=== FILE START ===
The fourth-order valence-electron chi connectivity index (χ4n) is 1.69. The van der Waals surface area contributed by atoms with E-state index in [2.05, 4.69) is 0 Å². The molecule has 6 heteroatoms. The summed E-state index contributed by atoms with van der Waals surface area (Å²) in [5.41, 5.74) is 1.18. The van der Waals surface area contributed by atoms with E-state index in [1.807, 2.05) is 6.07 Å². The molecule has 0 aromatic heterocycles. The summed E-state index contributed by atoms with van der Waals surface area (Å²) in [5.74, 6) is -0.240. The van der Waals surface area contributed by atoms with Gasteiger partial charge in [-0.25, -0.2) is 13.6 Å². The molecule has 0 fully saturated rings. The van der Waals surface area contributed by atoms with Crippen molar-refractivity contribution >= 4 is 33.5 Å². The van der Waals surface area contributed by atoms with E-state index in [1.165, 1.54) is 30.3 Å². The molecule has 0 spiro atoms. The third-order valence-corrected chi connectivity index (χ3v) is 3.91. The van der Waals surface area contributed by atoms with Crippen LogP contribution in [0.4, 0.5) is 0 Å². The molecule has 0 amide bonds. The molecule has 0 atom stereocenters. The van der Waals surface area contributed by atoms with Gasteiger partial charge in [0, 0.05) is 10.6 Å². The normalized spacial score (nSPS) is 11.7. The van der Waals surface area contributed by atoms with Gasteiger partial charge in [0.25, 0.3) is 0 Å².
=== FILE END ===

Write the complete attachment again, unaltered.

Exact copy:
The fourth-order valence-electron chi connectivity index (χ4n) is 1.69. The van der Waals surface area contributed by atoms with E-state index in [2.05, 4.69) is 0 Å². The molecule has 6 heteroatoms. The summed E-state index contributed by atoms with van der Waals surface area (Å²) in [5.41, 5.74) is 1.18. The van der Waals surface area contributed by atoms with E-state index in [1.807, 2.05) is 6.07 Å². The molecule has 0 aromatic heterocycles. The summed E-state index contributed by atoms with van der Waals surface area (Å²) in [5.74, 6) is -0.240. The van der Waals surface area contributed by atoms with Gasteiger partial charge in [-0.25, -0.2) is 13.6 Å². The molecule has 0 fully saturated rings. The van der Waals surface area contributed by atoms with Crippen molar-refractivity contribution >= 4 is 33.5 Å². The van der Waals surface area contributed by atoms with E-state index in [1.165, 1.54) is 30.3 Å². The molecule has 0 spiro atoms. The third-order valence-corrected chi connectivity index (χ3v) is 3.91. The van der Waals surface area contributed by atoms with Crippen LogP contribution in [0.4, 0.5) is 0 Å². The molecule has 0 amide bonds. The molecule has 0 atom stereocenters. The van der Waals surface area contributed by atoms with Gasteiger partial charge in [0, 0.05) is 10.6 Å². The normalized spacial score (nSPS) is 11.7. The van der Waals surface area contributed by atoms with Gasteiger partial charge in [0.25, 0.3) is 0 Å².